How COVID-19 is impacting relationships

Coronavirus

While some are predicting a baby boom nine months from now as so many couples spend time together at home, there are also some grim statistics about quarantine quarrels and how they could impact young relationships.

A new survey has some eye opening data about health and behavior during the crisis.

CEO Kaben Clauson and his team at True Public designed a mobile app that taps into the minds of Americans, particularly millennials and

Gen Z, who freely offer up their opinions about politics, dating and now, life during the COVID-19 pandemic.

“Overall this thing is not just a health crisis but in some ways it’s continuing to become a relationship crisis for a lot of couples,” Clauson said.

Two weeks ago, they spotted a trend among users in the 16 to 34 age range.

“When quarantine first started couples who were living together whether they were married or dating they actually had a positive view on the experience but over the last two weeks, We’ve seen that number deteriorate by 20%. A new 20 percent of people are saying, ‘I’m seeing strains in my relationship with my significant other’ and that trend line’s even getting worse,” he said.

There is some good news — 15% report their relationships have gotten better, and among older participants in longer-term relationships, the numbers are even more encouraging. But it’s the answer to this question that’s disturbing:

“When you ask people, ‘What do you think is going on with other couples out there that you’re hearing from that’s true?’ 57% think there is going to be a dramatic increase in divorce,” Clauson said.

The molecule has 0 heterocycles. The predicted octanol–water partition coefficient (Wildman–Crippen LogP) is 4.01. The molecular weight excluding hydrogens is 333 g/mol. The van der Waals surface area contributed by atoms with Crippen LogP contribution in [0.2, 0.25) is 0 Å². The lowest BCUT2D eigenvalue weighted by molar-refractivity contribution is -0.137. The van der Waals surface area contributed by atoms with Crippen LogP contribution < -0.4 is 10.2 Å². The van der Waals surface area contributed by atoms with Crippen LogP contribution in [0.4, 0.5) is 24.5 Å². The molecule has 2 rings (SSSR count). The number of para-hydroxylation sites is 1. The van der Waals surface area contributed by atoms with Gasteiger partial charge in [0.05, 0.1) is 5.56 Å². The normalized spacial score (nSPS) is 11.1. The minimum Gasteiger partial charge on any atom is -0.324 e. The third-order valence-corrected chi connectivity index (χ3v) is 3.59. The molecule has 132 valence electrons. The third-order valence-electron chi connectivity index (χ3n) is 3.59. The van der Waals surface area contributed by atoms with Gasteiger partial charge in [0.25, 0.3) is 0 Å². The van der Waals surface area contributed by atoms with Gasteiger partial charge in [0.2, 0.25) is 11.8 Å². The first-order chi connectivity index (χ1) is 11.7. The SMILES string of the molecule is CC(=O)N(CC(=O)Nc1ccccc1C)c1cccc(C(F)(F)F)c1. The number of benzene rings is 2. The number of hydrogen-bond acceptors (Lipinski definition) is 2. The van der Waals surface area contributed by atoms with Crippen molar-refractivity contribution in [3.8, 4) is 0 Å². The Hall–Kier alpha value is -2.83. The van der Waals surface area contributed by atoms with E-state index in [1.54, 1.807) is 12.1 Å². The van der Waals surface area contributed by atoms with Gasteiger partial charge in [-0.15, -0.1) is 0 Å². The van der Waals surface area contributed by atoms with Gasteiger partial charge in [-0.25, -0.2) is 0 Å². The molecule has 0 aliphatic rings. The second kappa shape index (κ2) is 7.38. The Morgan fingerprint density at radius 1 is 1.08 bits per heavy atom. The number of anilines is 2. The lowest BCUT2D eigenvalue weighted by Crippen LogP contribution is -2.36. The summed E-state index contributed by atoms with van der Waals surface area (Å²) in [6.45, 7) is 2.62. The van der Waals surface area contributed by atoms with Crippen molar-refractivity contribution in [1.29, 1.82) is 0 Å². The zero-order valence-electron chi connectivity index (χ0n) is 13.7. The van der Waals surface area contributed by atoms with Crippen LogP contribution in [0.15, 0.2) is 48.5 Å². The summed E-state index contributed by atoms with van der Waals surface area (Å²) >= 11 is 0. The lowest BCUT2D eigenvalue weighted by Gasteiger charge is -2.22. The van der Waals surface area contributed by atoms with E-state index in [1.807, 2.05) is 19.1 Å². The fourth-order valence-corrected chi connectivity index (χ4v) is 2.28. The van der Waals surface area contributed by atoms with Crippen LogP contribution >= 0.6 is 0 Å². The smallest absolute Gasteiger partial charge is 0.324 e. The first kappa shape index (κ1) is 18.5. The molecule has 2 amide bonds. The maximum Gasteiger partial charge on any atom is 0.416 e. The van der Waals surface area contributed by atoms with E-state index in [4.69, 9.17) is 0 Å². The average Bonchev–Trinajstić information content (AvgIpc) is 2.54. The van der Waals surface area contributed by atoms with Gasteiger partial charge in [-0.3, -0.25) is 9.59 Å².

While some may be breaking away from one another during the quarantine, others are breaking the rules.

Clauson said there is a large number of young people in Chicago and all across the country who are still seeing each other. He said 43% of people have admitted they’ve gone to see a significant other, a crush or a friend in the midst of lockdown.

Digging deeper into health risks among that same age group. About 29% report they are drinking more with 7% admitting a significant increase in alcohol consumption. 15% say they’re starting to lose sleep, and when it comes to hygiene, some are ignoring the advice of health officials.

“The CDC came out with hand washing guidelines and the perfect way to wash your hands and actually 61% of young people in America are not washing their hands more,” Clauson said. “So either they had really good hygiene before or they are not really following these guidelines,” Kaben said.

Kaben said he plans to follow the trends throughout the crisis and beyond to learn if the swings in behavior will normalize over time — with the hope to use the information to gain a better understanding of our nation’s health and help change habits for the better.

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